Good morning! I hope your weekend is going well so far. I’ve got a few good articles, a great recipe and a great tweak to your single leg work to make it more effective.
3 training thoughts.
You don’t ever need to test your 1 rep maxes on any lift unless you are going into a powerlifting meet, and even then you on;y really test on the day. The risk to reward ratio is just too big.
You are training for health, fitness and long term goals, and getting injured doesn’t really tie in with that too well. Sure injuries happen, but it’s your job in the gym to stay safe and keep making little bits of progress in each session.
If you do want to test you top numbers, use a 3 rep max test to get a conservative 3RM and then multiply by 1.05 to get your estimated 1RM. You’re less likely to do damage on a 3RM and you’ll get a pretty accurate measure of the max number.
When I train clients, it’s not unusual to see the weight on an exercise go up a level or 2 on any given exercise, despite claims that they couldn’t possibly go heavier. But after thousands of client sessions, I can usually tell when they’re good to make a little progress on the load front.
2 things I look for are:
- technique looks solid, and
- the speed the weight moves at.
What I ask clients is “How many more reps do you think you could have done at the end of that set?” Their and my thoughts don’t often align…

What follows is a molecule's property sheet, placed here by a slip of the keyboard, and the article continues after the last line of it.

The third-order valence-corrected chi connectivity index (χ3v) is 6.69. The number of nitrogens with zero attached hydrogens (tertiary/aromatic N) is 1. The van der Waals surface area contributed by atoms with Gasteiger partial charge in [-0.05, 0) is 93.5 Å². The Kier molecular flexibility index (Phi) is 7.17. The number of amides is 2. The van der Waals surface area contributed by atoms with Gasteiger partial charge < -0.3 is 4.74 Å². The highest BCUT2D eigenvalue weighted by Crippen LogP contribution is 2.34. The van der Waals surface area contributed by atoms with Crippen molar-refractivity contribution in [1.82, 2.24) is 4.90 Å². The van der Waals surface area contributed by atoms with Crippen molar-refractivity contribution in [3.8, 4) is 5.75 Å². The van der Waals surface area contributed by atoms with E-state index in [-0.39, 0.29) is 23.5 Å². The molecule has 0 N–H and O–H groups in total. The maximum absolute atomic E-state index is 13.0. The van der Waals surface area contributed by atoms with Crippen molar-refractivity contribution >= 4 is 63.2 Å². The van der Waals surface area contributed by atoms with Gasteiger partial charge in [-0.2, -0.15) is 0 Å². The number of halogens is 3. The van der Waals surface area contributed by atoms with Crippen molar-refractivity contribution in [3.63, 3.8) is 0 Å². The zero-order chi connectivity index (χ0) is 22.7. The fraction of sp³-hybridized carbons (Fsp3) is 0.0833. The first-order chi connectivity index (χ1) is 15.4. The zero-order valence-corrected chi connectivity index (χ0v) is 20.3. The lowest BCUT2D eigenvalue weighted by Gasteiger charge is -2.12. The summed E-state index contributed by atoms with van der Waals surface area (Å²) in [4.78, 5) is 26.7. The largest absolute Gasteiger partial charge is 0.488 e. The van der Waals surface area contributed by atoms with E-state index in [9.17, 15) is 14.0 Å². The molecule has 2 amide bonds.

Next time you’re in training, ask yourself honestly whether you could be pushing a little harder on any given exercise, then give it a shot.
The only way you can progress in the gym is to test yourself against slightly heavier loads now and again. At best you go up a notch and get stronger and more resilient. At worst, you can only get a few reps and realise you still have a little work to do before retesting that exercise.
You owe it to yourself to try.
I came across this article in my saved file that is awesome! Most people talk about wanting to look like a certain celebrity or like they could be on the cover of a magazine, but really, what they say they want, and what the reality is, can be very, very different.
2 nutrition bites
One of the few supplements I recommend is vitamin D. While true deficiencies are rare, many people are way below optimal. And if you are reading this in the Northern hemisphere, chances are you aren’t getting enough strong direct sunlight to naturally produce enough vit D (which is actually a hormone).
Salads aren’t just for summertime. Here is a protein packed option I found on the Sainsburys website. Super tasty, plently of protein and at least 1 of your 5 a day!.
1 Exercise demo.
Loading of your single leg work can change how you have to stabilise during the movement. The 2 examples below have the same exercise, but the load switches from the working leg side to the trail leg side.
On the working leg loading side, the load wants to pull you over towards the load, therefore trying to push your hip away from it so you will work your glute medius on the front leg and your obliques and QL on the opposite side to maintain an upright position.
On the trail leg side, the load becomes more rotational, trying to twist you out of position, so your QL and obliques on your loaded side as well as the adductors/ hip flexors of the working leg.
Putting it into practice…
I use these when I need to work on a clients ability to either balance (trail leg load) or improve hip stability (working leg load).
3-4 sets of 6-10 reps per side usually works well.
Have an awesome day.